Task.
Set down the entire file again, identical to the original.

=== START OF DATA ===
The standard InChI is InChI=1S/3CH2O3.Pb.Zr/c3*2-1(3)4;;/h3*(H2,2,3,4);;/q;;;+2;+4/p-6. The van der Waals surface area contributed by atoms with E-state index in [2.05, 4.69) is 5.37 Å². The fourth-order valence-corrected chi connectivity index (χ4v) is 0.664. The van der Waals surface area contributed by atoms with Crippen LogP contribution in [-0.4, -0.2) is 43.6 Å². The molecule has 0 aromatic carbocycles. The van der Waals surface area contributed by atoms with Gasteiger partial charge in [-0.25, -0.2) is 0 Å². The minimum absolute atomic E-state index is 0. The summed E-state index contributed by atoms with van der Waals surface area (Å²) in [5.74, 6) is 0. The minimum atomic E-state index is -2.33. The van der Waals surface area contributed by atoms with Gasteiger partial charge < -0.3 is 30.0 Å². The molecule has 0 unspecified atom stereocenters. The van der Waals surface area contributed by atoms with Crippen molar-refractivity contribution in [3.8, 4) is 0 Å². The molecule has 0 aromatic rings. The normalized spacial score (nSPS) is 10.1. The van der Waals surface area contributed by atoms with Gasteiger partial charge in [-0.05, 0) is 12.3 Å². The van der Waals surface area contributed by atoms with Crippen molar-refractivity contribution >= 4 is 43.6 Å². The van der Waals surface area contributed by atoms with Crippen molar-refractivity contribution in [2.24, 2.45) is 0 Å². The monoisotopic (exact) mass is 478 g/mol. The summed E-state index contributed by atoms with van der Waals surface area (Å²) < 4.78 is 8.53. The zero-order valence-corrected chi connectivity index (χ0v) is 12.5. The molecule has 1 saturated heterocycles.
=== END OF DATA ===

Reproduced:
The standard InChI is InChI=1S/3CH2O3.Pb.Zr/c3*2-1(3)4;;/h3*(H2,2,3,4);;/q;;;+2;+4/p-6. The van der Waals surface area contributed by atoms with E-state index in [2.05, 4.69) is 5.37 Å². The fourth-order valence-corrected chi connectivity index (χ4v) is 0.664. The van der Waals surface area contributed by atoms with Crippen LogP contribution in [-0.4, -0.2) is 43.6 Å². The molecule has 0 aromatic carbocycles. The van der Waals surface area contributed by atoms with Gasteiger partial charge in [-0.25, -0.2) is 0 Å². The minimum absolute atomic E-state index is 0. The summed E-state index contributed by atoms with van der Waals surface area (Å²) in [5.74, 6) is 0. The minimum atomic E-state index is -2.33. The van der Waals surface area contributed by atoms with Gasteiger partial charge < -0.3 is 30.0 Å². The molecule has 0 unspecified atom stereocenters. The van der Waals surface area contributed by atoms with Crippen molar-refractivity contribution in [3.8, 4) is 0 Å². The molecule has 0 aromatic rings. The normalized spacial score (nSPS) is 10.1. The van der Waals surface area contributed by atoms with Gasteiger partial charge in [-0.05, 0) is 12.3 Å². The van der Waals surface area contributed by atoms with Crippen molar-refractivity contribution >= 4 is 43.6 Å². The van der Waals surface area contributed by atoms with Crippen molar-refractivity contribution in [2.24, 2.45) is 0 Å². The monoisotopic (exact) mass is 478 g/mol. The summed E-state index contributed by atoms with van der Waals surface area (Å²) < 4.78 is 8.53. The zero-order valence-corrected chi connectivity index (χ0v) is 12.5. The molecule has 1 saturated heterocycles.